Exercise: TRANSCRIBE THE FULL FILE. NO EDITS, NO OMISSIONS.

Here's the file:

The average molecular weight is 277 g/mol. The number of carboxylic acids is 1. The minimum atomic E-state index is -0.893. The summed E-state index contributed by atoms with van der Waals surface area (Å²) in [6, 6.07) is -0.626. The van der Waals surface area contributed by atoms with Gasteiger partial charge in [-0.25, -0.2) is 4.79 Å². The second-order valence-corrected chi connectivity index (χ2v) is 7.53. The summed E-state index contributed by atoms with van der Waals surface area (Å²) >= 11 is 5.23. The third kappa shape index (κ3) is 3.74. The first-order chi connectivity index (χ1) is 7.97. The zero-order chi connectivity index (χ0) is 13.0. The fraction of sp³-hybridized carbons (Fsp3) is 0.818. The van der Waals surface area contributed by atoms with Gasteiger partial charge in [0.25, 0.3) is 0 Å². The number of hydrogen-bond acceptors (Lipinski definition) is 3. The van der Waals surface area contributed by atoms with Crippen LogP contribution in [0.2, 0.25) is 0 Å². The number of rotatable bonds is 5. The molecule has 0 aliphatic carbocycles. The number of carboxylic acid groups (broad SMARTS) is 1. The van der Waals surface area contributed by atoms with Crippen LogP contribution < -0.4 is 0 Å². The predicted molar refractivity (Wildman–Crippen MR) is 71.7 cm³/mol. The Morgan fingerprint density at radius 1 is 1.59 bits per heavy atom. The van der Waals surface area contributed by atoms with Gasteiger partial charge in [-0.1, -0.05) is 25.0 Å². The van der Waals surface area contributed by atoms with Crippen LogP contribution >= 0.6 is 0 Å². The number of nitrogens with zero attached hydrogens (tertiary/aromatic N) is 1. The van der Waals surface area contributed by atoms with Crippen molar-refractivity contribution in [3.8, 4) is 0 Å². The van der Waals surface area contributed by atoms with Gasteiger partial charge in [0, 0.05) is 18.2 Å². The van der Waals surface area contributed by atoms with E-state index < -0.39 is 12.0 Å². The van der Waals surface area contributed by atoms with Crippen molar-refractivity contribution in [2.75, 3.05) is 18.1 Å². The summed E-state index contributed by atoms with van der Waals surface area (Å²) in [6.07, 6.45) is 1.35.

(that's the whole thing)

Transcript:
The average molecular weight is 277 g/mol. The number of carboxylic acids is 1. The minimum atomic E-state index is -0.893. The summed E-state index contributed by atoms with van der Waals surface area (Å²) in [6, 6.07) is -0.626. The van der Waals surface area contributed by atoms with Gasteiger partial charge in [-0.25, -0.2) is 4.79 Å². The second-order valence-corrected chi connectivity index (χ2v) is 7.53. The summed E-state index contributed by atoms with van der Waals surface area (Å²) >= 11 is 5.23. The third kappa shape index (κ3) is 3.74. The first-order chi connectivity index (χ1) is 7.97. The zero-order chi connectivity index (χ0) is 13.0. The fraction of sp³-hybridized carbons (Fsp3) is 0.818. The van der Waals surface area contributed by atoms with Gasteiger partial charge in [0.25, 0.3) is 0 Å². The number of hydrogen-bond acceptors (Lipinski definition) is 3. The van der Waals surface area contributed by atoms with Crippen LogP contribution in [0.2, 0.25) is 0 Å². The number of rotatable bonds is 5. The molecule has 0 aliphatic carbocycles. The number of carboxylic acid groups (broad SMARTS) is 1. The van der Waals surface area contributed by atoms with Crippen LogP contribution < -0.4 is 0 Å². The predicted molar refractivity (Wildman–Crippen MR) is 71.7 cm³/mol. The Morgan fingerprint density at radius 1 is 1.59 bits per heavy atom. The van der Waals surface area contributed by atoms with Gasteiger partial charge in [-0.1, -0.05) is 25.0 Å². The van der Waals surface area contributed by atoms with Crippen LogP contribution >= 0.6 is 0 Å². The number of nitrogens with zero attached hydrogens (tertiary/aromatic N) is 1. The van der Waals surface area contributed by atoms with Crippen molar-refractivity contribution in [3.8, 4) is 0 Å². The van der Waals surface area contributed by atoms with Gasteiger partial charge in [0, 0.05) is 18.2 Å². The van der Waals surface area contributed by atoms with E-state index < -0.39 is 12.0 Å². The van der Waals surface area contributed by atoms with Crippen molar-refractivity contribution in [2.75, 3.05) is 18.1 Å². The summed E-state index contributed by atoms with van der Waals surface area (Å²) in [6.07, 6.45) is 1.35.